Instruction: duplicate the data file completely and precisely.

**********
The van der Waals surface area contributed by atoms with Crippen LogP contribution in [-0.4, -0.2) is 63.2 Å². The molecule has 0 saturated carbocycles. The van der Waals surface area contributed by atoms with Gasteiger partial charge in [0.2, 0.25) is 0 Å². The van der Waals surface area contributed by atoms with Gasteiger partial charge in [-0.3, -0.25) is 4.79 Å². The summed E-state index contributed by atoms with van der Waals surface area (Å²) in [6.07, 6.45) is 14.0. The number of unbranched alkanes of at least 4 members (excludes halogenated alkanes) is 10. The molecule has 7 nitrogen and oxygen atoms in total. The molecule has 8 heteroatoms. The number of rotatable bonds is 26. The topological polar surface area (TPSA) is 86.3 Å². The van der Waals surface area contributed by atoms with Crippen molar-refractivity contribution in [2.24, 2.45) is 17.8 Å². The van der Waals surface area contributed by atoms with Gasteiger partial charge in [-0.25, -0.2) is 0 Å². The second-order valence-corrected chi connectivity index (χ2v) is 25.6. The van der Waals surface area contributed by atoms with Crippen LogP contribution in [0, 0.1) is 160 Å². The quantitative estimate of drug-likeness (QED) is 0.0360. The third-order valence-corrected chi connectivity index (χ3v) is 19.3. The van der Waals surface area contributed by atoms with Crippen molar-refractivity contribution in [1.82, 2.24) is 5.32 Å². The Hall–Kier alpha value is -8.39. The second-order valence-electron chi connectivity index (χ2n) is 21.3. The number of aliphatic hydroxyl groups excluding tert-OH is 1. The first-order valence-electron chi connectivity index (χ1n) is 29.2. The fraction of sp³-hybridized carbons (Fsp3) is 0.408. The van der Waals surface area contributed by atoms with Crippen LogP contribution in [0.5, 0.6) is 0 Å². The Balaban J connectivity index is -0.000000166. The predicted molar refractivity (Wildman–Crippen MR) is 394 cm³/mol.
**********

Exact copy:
The van der Waals surface area contributed by atoms with Crippen LogP contribution in [-0.4, -0.2) is 63.2 Å². The molecule has 0 saturated carbocycles. The van der Waals surface area contributed by atoms with Gasteiger partial charge in [0.2, 0.25) is 0 Å². The van der Waals surface area contributed by atoms with Gasteiger partial charge in [-0.3, -0.25) is 4.79 Å². The summed E-state index contributed by atoms with van der Waals surface area (Å²) in [6.07, 6.45) is 14.0. The number of unbranched alkanes of at least 4 members (excludes halogenated alkanes) is 10. The molecule has 7 nitrogen and oxygen atoms in total. The molecule has 8 heteroatoms. The number of rotatable bonds is 26. The topological polar surface area (TPSA) is 86.3 Å². The van der Waals surface area contributed by atoms with Crippen molar-refractivity contribution in [2.24, 2.45) is 17.8 Å². The van der Waals surface area contributed by atoms with Gasteiger partial charge in [-0.25, -0.2) is 0 Å². The second-order valence-corrected chi connectivity index (χ2v) is 25.6. The van der Waals surface area contributed by atoms with Crippen LogP contribution in [0, 0.1) is 160 Å². The quantitative estimate of drug-likeness (QED) is 0.0360. The third-order valence-corrected chi connectivity index (χ3v) is 19.3. The van der Waals surface area contributed by atoms with Crippen molar-refractivity contribution in [1.82, 2.24) is 5.32 Å². The Hall–Kier alpha value is -8.39. The second-order valence-electron chi connectivity index (χ2n) is 21.3. The number of aliphatic hydroxyl groups excluding tert-OH is 1. The first-order valence-electron chi connectivity index (χ1n) is 29.2. The fraction of sp³-hybridized carbons (Fsp3) is 0.408. The van der Waals surface area contributed by atoms with Crippen LogP contribution in [0.5, 0.6) is 0 Å². The Balaban J connectivity index is -0.000000166. The predicted molar refractivity (Wildman–Crippen MR) is 394 cm³/mol.